Perhaps that’s why distance must be hammered home so hard in the IDF. Many of the Israeli-born recruits are simply ill-prepared to address those in authority in a respectful way.
The same is true at home. I have seen many cases where there is little or no distance between parent and child. Fortunately, I myself was not allowed to fall into that bad habit. Whenever I would get too silly or disrespectful around my father he would sharply remind me, “I am not your friend!” and I would quickly adjust my behavior. Many young people today should do the same.
A sense of distance, or respect, is required when addressing another head of state, and Obama knows that. Repeatedly calling Netanyahu by his nickname lessens their respect for one other.
Contrary to the affection and closeness Obama was attempting to show, the two men are not “friends,” “buddies” or “amigos” – they are world leaders and should always be addressed, and address each other, in a respectful manner, befitting their title and position.
Anne Frank is more than just a young teenage girl; she has become a symbol. Associating Anne Frank with the nickname of teenage fans of Justin Beiber cheapens her memory and the memory of the millions of other Jews who were killed during the Holocaust. There needs to be some respectful distance between the two.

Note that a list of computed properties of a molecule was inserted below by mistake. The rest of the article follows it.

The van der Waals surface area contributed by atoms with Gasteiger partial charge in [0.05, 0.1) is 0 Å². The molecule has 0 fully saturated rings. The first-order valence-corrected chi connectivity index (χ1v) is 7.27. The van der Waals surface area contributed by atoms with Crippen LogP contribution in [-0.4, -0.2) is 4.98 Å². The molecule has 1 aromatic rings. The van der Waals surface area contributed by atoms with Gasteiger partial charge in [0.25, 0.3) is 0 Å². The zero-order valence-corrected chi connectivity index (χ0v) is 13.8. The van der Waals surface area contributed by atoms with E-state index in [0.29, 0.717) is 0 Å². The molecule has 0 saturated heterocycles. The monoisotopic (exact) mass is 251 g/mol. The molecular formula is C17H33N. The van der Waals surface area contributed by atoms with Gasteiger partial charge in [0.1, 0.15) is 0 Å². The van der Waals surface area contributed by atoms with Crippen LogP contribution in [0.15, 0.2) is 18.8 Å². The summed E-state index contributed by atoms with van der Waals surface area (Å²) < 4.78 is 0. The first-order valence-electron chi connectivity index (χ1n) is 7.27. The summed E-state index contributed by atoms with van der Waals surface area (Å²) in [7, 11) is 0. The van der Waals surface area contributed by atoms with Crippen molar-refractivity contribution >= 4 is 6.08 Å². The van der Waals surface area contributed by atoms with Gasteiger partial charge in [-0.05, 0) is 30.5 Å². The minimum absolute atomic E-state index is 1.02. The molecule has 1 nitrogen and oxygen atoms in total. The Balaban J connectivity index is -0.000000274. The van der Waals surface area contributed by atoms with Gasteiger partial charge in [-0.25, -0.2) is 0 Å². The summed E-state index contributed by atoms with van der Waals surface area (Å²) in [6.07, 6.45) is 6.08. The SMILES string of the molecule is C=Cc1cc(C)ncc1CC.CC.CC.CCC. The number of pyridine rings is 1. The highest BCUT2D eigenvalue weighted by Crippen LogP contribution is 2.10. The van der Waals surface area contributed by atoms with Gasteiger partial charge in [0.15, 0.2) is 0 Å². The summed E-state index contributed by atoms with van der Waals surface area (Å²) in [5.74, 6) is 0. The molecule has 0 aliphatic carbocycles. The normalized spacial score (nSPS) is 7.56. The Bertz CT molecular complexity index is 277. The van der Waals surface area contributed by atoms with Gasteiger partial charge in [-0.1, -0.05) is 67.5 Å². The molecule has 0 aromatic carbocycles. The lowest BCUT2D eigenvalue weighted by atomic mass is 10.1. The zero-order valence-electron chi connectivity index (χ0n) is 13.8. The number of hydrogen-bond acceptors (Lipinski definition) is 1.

So perhaps this was the trap that the students of Rabbi Akiva fell into. Perhaps they became too chummy with their fellow pupils, who were their colleagues. Perhaps in their daily, intense study of Torah together they became too close to one another and did not leave any distance, which caused them to lack respect for one another.
If one takes the analogy of fire, which is quite appropriate for Lag Ba’omer, fire can be wonderful.
It provides heat, light, warmth, etc.
But if one gets too close to the flames – not maintaining enough respectful distance – one gets burned.
The writer has an MA in creative writing from Bar-Ilan University.